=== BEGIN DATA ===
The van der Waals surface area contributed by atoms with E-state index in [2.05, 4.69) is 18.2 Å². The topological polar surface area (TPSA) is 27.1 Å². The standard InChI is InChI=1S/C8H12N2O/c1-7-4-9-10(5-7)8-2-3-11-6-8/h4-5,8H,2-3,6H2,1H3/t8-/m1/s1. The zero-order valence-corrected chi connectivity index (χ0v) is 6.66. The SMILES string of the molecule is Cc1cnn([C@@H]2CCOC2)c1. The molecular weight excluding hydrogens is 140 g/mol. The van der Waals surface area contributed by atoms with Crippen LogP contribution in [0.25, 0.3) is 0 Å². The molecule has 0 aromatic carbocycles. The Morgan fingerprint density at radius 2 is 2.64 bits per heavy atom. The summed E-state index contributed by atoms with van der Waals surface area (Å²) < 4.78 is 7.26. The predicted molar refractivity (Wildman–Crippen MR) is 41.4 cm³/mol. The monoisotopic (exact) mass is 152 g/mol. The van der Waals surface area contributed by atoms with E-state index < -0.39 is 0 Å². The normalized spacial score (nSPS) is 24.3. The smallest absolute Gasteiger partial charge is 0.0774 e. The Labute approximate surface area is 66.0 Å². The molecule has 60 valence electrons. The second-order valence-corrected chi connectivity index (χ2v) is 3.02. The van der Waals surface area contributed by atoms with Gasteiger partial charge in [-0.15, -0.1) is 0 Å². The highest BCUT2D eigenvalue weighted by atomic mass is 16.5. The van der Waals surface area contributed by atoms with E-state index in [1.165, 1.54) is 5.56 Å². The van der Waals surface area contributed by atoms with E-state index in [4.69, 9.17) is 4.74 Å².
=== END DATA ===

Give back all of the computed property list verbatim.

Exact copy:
The van der Waals surface area contributed by atoms with E-state index in [2.05, 4.69) is 18.2 Å². The topological polar surface area (TPSA) is 27.1 Å². The standard InChI is InChI=1S/C8H12N2O/c1-7-4-9-10(5-7)8-2-3-11-6-8/h4-5,8H,2-3,6H2,1H3/t8-/m1/s1. The zero-order valence-corrected chi connectivity index (χ0v) is 6.66. The SMILES string of the molecule is Cc1cnn([C@@H]2CCOC2)c1. The molecular weight excluding hydrogens is 140 g/mol. The van der Waals surface area contributed by atoms with Crippen LogP contribution in [0.25, 0.3) is 0 Å². The molecule has 0 aromatic carbocycles. The Morgan fingerprint density at radius 2 is 2.64 bits per heavy atom. The summed E-state index contributed by atoms with van der Waals surface area (Å²) < 4.78 is 7.26. The predicted molar refractivity (Wildman–Crippen MR) is 41.4 cm³/mol. The monoisotopic (exact) mass is 152 g/mol. The van der Waals surface area contributed by atoms with E-state index < -0.39 is 0 Å². The normalized spacial score (nSPS) is 24.3. The smallest absolute Gasteiger partial charge is 0.0774 e. The Labute approximate surface area is 66.0 Å². The molecule has 60 valence electrons. The second-order valence-corrected chi connectivity index (χ2v) is 3.02. The van der Waals surface area contributed by atoms with Gasteiger partial charge in [-0.15, -0.1) is 0 Å². The highest BCUT2D eigenvalue weighted by atomic mass is 16.5. The van der Waals surface area contributed by atoms with E-state index in [1.165, 1.54) is 5.56 Å². The van der Waals surface area contributed by atoms with E-state index in [4.69, 9.17) is 4.74 Å².